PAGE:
Etymology: Middle English, from Old English sellan; akin to Old High German sellen to sell, Greek helein to take
Date: before 12th century
1. to deliver or give up in violation of duty, trust, or loyalty and especially for personal gain ; betray — often used with out <sell out their country> 2. a. (1) to give up (property) to another for something of value (as money) (2) to offer for sale b. to give up in return for something else especially foolishly or dishonorably <sold his birthright for a mess of pottage> c. to exact a price for <sold their lives dearly> 3. a. to deliver into slavery for money b. to give into the power of another <sold his soul to the devil> c. to deliver the personal services of for money 4. to dispose of or manage for profit instead of in accordance with conscience, justice, or duty <sold their votes> 5. a. to develop a belief in the truth, value, or desirability of ; gain acceptance for <trying to sell a program to the Congress> b. to persuade or influence to a course of action or to the acceptance of something <sell children on reading> 6. to impose on ; cheat 7. a. to cause or promote the sale of <using television advertising to sell cereal> b. to make or attempt to make sales to c. to influence or induce to make a purchase 8. to achieve a sale of <sold a million copies> intransitive verb 1. to dispose of something by sale <thinks now is a good time to sell> 2. to achieve a sale; also to achieve satisfactory sales <hoped that the new line would sell> 3. to have a specified price • sellable adjective II. noun Date: 1838 1. a deliberate deception ; hoax 2. the act or an instance of selling 3. something to be sold or caused to be accepted <the new mystery novel was an easy sell>; also someone to whom something is sold <the new purchasing agent was a tough sell> III. noun or selle Etymology: Middle English selle, from Anglo-French sele, from Latin sella — more at settle Date: 15th century archaic saddle IV. chiefly Scottish variant of self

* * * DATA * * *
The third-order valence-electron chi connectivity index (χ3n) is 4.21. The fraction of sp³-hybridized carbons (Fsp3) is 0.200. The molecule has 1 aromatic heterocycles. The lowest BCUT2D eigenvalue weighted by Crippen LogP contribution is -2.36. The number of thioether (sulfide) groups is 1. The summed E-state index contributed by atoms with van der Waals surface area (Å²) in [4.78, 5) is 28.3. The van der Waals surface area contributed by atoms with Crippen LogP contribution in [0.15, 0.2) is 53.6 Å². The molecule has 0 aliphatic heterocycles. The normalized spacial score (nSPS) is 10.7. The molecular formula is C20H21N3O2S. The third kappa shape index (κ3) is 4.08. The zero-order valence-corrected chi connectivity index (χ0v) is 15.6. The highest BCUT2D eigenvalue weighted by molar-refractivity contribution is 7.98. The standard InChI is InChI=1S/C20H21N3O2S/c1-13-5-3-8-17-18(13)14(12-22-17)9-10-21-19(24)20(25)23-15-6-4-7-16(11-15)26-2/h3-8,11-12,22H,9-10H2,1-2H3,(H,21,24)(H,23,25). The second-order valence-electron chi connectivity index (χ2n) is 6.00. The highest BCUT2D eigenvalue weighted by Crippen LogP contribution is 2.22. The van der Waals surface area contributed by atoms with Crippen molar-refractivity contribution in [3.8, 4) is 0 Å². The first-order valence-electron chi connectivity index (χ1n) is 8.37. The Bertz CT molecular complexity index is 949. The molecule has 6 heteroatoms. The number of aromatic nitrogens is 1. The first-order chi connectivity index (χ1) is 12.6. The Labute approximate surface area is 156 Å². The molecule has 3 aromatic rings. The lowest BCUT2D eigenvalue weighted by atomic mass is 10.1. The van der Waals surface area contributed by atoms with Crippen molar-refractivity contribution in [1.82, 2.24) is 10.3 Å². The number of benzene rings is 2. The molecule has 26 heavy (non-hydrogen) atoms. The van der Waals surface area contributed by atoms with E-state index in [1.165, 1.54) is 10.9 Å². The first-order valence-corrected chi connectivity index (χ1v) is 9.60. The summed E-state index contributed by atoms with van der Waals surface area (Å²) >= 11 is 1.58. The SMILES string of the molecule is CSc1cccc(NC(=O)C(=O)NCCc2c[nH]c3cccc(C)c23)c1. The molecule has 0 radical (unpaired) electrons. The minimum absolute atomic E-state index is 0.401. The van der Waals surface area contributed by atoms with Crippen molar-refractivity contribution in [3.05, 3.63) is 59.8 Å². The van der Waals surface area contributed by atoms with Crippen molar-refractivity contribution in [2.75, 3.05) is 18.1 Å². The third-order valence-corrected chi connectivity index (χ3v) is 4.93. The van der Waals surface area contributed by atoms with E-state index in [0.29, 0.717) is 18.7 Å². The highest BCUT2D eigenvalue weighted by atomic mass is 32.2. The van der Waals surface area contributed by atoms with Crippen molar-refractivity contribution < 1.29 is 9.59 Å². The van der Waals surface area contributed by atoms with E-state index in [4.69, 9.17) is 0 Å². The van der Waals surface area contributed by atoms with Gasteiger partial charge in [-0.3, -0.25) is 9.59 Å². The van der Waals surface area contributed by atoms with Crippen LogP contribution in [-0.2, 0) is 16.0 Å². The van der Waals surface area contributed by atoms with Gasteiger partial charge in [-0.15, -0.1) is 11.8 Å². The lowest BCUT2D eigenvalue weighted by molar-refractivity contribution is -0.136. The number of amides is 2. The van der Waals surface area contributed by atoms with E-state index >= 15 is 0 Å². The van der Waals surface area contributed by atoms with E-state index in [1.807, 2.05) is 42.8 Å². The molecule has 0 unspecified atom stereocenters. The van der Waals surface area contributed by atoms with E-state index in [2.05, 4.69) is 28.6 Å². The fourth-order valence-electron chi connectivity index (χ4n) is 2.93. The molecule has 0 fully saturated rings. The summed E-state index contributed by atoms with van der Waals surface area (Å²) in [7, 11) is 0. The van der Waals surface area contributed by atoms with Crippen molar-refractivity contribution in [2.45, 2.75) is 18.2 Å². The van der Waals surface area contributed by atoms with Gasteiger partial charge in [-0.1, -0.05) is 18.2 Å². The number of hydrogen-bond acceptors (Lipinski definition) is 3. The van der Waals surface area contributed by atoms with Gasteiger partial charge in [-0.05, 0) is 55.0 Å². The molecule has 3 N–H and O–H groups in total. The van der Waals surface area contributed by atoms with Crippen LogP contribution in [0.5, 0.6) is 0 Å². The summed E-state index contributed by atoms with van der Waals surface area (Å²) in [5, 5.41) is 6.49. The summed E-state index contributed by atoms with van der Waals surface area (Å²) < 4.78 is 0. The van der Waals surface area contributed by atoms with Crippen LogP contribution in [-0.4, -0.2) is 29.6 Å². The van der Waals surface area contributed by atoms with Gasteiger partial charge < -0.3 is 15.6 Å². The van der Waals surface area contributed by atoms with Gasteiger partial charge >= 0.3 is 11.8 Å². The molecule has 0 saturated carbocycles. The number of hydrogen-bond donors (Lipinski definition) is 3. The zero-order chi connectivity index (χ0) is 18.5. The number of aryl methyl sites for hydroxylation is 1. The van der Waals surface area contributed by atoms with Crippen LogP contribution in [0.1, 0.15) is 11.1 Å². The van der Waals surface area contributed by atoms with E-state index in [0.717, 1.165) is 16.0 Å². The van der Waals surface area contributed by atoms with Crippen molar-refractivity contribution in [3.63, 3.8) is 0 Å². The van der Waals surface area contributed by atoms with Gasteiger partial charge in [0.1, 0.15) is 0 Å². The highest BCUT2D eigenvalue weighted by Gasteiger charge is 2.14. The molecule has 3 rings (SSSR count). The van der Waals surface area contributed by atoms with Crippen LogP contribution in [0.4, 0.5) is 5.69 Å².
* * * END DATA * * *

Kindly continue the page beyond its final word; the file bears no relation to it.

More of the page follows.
New Collegiate Dictionary. 2001.